I had conceived a burning desire to understand what Paul meant in his Letter to the Romans, but thus far there had stood in my way, not the cold blood around my heart but that one word which is in chapter one: “The justice of God is revealed in it.” I hated that word, “justice of God,” which by the use and custom of all my teachers, I had been taught to understand philosophically as referring to formal or active justice, as they call it, i.e., that justice by which God is just and by which he punishes sinners and the unjust.[5]

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ETS 2015 Reflections

ets-logoLast year I was able to attend my first national meeting of the Evangelical Theological Society held in Atlanta, Georgia. I have wanted to attend since I was accepted for student membership in 2010, but scheduling conflicts always prohibited my journey. I had to live vicariously through others who attended, listen to their stories about papers presented (and book sales), and follow their journey via Twitter.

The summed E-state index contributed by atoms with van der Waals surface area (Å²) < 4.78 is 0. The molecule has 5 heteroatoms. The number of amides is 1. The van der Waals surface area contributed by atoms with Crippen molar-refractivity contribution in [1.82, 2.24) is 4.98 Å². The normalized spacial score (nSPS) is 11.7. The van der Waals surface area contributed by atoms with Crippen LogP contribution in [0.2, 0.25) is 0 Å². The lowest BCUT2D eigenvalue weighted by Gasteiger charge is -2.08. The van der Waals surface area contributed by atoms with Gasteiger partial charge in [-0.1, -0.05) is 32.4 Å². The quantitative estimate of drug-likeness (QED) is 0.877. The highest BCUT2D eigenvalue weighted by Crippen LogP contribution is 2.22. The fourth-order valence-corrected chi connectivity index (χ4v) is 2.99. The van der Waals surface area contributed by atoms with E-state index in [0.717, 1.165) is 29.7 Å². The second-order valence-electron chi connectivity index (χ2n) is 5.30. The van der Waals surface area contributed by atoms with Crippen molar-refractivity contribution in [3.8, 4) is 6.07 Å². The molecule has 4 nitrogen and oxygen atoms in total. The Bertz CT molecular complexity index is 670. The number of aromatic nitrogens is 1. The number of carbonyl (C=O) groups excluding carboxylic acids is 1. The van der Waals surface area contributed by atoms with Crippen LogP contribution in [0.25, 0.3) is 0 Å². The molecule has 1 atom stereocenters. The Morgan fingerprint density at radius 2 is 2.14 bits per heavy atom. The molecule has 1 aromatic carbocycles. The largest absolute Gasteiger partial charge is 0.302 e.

I was talking with a friend a few months back who is also attending this year, and he asked about my experience from 2015.

First, it was every theological students dream. There before me on every floor were world-renown scholars in their own discipline. I saw Wayne Grudem, whose Systematic Theology was helpful for me in my early years, from a distance in the book store. I sat a few rows ahead of Bill Mounce who authored the Basics of Biblical Greek textbook that taught me the Greek language. I saw both Stanley Porter and Buist Fanning whose work on Verbal Aspect has dramatically changed how I read the Greek New Testament. I shared an elevator ride with D.A. Carson, saw Doug Moo in the lobby, and watched Tom Schreiner help count votes in the business meeting. I was attending a theological conference with these “heavy-hitters.” Continue reading

MBTS Chapel with Thor Madsen

This past week I was on the campus of Midwestern Baptist Theological Seminary for my most recent PhD seminar, and I had the privilege to, once more, attend chapel. On Tuesday Dr. Madsen, the PhD program director and wearer of many hats, preached from Revelation 14 and did not mince words or soften the message of The Apocalypse.